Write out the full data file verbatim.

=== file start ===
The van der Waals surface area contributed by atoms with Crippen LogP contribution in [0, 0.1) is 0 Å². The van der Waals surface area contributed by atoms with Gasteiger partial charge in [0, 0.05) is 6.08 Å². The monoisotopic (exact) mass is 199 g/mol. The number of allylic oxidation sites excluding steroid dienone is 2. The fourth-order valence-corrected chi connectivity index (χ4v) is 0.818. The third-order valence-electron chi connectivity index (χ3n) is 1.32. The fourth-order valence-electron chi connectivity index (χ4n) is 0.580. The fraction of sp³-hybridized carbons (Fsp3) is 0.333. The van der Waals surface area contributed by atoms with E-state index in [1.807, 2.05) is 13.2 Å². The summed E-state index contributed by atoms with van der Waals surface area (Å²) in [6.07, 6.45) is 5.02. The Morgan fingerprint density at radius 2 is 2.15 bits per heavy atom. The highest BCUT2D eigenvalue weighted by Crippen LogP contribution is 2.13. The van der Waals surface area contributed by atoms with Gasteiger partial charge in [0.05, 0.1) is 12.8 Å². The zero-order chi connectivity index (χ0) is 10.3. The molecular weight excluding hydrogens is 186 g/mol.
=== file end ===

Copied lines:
The van der Waals surface area contributed by atoms with Crippen LogP contribution in [0, 0.1) is 0 Å². The van der Waals surface area contributed by atoms with Gasteiger partial charge in [0, 0.05) is 6.08 Å². The monoisotopic (exact) mass is 199 g/mol. The number of allylic oxidation sites excluding steroid dienone is 2. The fourth-order valence-corrected chi connectivity index (χ4v) is 0.818. The third-order valence-electron chi connectivity index (χ3n) is 1.32. The fourth-order valence-electron chi connectivity index (χ4n) is 0.580. The fraction of sp³-hybridized carbons (Fsp3) is 0.333. The van der Waals surface area contributed by atoms with E-state index in [1.807, 2.05) is 13.2 Å². The summed E-state index contributed by atoms with van der Waals surface area (Å²) in [6.07, 6.45) is 5.02. The Morgan fingerprint density at radius 2 is 2.15 bits per heavy atom. The highest BCUT2D eigenvalue weighted by Crippen LogP contribution is 2.13. The van der Waals surface area contributed by atoms with Gasteiger partial charge in [0.05, 0.1) is 12.8 Å². The zero-order chi connectivity index (χ0) is 10.3. The molecular weight excluding hydrogens is 186 g/mol.